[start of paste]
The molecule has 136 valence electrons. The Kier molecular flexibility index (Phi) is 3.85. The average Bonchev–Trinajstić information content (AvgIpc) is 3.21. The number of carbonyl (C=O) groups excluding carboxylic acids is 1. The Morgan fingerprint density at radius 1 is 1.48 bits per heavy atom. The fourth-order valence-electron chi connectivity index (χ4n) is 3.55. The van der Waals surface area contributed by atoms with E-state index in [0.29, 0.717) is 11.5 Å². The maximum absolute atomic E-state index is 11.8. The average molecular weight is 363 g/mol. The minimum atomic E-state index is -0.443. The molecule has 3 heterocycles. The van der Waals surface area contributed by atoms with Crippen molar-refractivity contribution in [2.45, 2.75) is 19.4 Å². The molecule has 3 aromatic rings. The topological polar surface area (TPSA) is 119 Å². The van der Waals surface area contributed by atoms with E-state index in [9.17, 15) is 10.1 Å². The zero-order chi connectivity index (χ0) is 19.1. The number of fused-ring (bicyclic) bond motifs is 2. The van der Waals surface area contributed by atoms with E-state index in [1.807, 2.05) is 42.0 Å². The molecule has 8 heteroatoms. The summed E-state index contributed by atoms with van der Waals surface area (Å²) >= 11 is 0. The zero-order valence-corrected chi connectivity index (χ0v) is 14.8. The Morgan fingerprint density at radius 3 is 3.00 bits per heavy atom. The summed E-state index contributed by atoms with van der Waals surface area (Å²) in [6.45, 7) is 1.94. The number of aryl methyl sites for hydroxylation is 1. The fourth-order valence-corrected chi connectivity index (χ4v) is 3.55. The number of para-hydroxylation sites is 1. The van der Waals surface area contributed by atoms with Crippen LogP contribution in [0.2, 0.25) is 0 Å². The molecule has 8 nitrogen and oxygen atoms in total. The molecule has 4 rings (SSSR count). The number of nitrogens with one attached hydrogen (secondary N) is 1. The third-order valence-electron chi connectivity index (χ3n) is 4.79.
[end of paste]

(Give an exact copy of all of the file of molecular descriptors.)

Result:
The molecule has 136 valence electrons. The Kier molecular flexibility index (Phi) is 3.85. The average Bonchev–Trinajstić information content (AvgIpc) is 3.21. The number of carbonyl (C=O) groups excluding carboxylic acids is 1. The Morgan fingerprint density at radius 1 is 1.48 bits per heavy atom. The fourth-order valence-electron chi connectivity index (χ4n) is 3.55. The van der Waals surface area contributed by atoms with E-state index in [0.29, 0.717) is 11.5 Å². The maximum absolute atomic E-state index is 11.8. The average molecular weight is 363 g/mol. The minimum atomic E-state index is -0.443. The molecule has 3 heterocycles. The van der Waals surface area contributed by atoms with Crippen molar-refractivity contribution in [2.45, 2.75) is 19.4 Å². The molecule has 3 aromatic rings. The topological polar surface area (TPSA) is 119 Å². The van der Waals surface area contributed by atoms with E-state index in [9.17, 15) is 10.1 Å². The zero-order chi connectivity index (χ0) is 19.1. The number of fused-ring (bicyclic) bond motifs is 2. The van der Waals surface area contributed by atoms with E-state index in [1.807, 2.05) is 42.0 Å². The molecule has 8 heteroatoms. The summed E-state index contributed by atoms with van der Waals surface area (Å²) >= 11 is 0. The zero-order valence-corrected chi connectivity index (χ0v) is 14.8. The Morgan fingerprint density at radius 3 is 3.00 bits per heavy atom. The summed E-state index contributed by atoms with van der Waals surface area (Å²) in [6.45, 7) is 1.94. The number of aryl methyl sites for hydroxylation is 1. The fourth-order valence-corrected chi connectivity index (χ4v) is 3.55. The number of para-hydroxylation sites is 1. The van der Waals surface area contributed by atoms with Crippen LogP contribution in [0.2, 0.25) is 0 Å². The molecule has 8 nitrogen and oxygen atoms in total. The molecule has 4 rings (SSSR count). The number of nitrogens with one attached hydrogen (secondary N) is 1. The third-order valence-electron chi connectivity index (χ3n) is 4.79.